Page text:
Jay Backstrand, Examination Part 2, 1980, oil on canvas, Collection of the Hallie Ford Museum of Art, Willamette University
One of the many features that make the Salem Convention Center stand out is the extraordinary collection of sculptures and paintings we have in our permanent collection. The beautiful art that you see throughout our facility and around the downtown area did not happen by accident, it is part of a carefully curated collection of public art that is here as a result of the City of Salem’s unique partnership with the Oregon Artists Series Foundation (OASF), a non-profit organization dedicated to benefiting our community by placing art in public places.
You may ask, why does public art matter? “Art in public spaces plays a distinguishing role in our country’s history and culture. It reflects and reveals our society, enhances meaning in our civic spaces, and adds uniqueness to our communities,” states Americans for the Arts in an abstract from Why Public Art Matters (2018). “Public art humanizes the built environment. It provides an intersection between past, present, and future between disciplines and ideas.”
We chose to spotlight the OASF this month because we also believe that public art has the ability to truly elevate a community and set it apart by offering it’s citizens free access to a rich and diverse selection of work. The collection of public art in our courtyard and on our walls introduces works by talented Oregon artists to tens of thousands of hotel guests, conference attendees, Salem residents and many others who might otherwise not be familiar with the art of our region. Not only does art inspire and engage the public’s interest, it encourages people to explore downtown Salem and local businesses.
OASF came to fruition in 2007 due to the efforts of forward-thinking business leaders, community activists, and artists who came together with the common goal of bringing public art to the downtown Salem area. “Our partnership with the Oregon Artists Series Foundation helps us identify artists and works for our facility,” says Salem Convention Center General Manager, Chrissie Bertsch.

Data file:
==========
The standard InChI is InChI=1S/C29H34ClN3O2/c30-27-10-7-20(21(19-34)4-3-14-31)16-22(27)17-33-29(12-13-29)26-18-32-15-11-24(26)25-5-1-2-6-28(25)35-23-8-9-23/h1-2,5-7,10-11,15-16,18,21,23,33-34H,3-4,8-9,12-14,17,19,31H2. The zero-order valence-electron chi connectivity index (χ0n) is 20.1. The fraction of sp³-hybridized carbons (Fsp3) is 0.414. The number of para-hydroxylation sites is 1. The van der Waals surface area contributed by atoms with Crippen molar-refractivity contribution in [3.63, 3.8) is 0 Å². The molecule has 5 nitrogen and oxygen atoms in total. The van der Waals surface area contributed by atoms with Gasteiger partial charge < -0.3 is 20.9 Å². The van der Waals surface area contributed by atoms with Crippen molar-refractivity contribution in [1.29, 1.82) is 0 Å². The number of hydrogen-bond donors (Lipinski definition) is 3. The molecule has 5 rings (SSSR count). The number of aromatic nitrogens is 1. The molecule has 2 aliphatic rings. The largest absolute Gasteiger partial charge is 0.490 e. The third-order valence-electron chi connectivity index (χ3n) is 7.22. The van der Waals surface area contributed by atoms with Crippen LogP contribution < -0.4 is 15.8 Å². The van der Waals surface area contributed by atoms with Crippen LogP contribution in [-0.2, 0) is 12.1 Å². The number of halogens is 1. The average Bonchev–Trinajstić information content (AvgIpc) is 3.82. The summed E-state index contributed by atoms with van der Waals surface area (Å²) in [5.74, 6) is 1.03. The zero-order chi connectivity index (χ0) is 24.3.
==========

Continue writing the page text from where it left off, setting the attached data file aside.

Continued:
OASF pioneered the installation of public sculptures in the Salem Convention Center Courtyard in 2011 through the combined efforts of the Salem Convention Center and The City of Salem Public Art Commission. The purpose of this plaza is to provide enjoyment for Salem’s residents and visitors and to inform the public, through written descriptions displayed inside about the processes making the sculptures. Some of the unique works include “Breathing Post”, a 14-foot-tall kinetic sculpture by Pete Beeman, “The Cube,” by Bruce West, “The Drummer” and “The Skull,” by Robert Hess, and “The Unicyclist” by Frederick Heidel. Last summer, “Entwined” an 11-foot tall stainless steel sculpture by Hood River artists C.J. Rench, became the latest piece to join our growing collection. Other notable works that can be enjoyed by the public include
- An untitled, rare mid-20th century stone sculpture by Oregon artist Leroy Setziol installed at the southeast corner of Liberty and Ferry streets in downtown Salem.
- “Distant Horizon”- a large landscape painting by Jon Jay Cruson installed on the west end of the first floor of the Salem Convention Center.
- “Receptacle” a vibrant painted aluminum sculpture by Oregon artist Mel Katz that is installed on the southwest corner of Chemeketa and Liberty Streets in downtown Salem.
We are exceptionally proud of the relationship we have with the Oregon Artists Series Foundation and we look forward to working with them for years to come to enrich our community and help to add vitality with the presence of public art. To learn more about the Oregon Artists Series Foundation and their mission, please visit www.oregonartistsseries.com.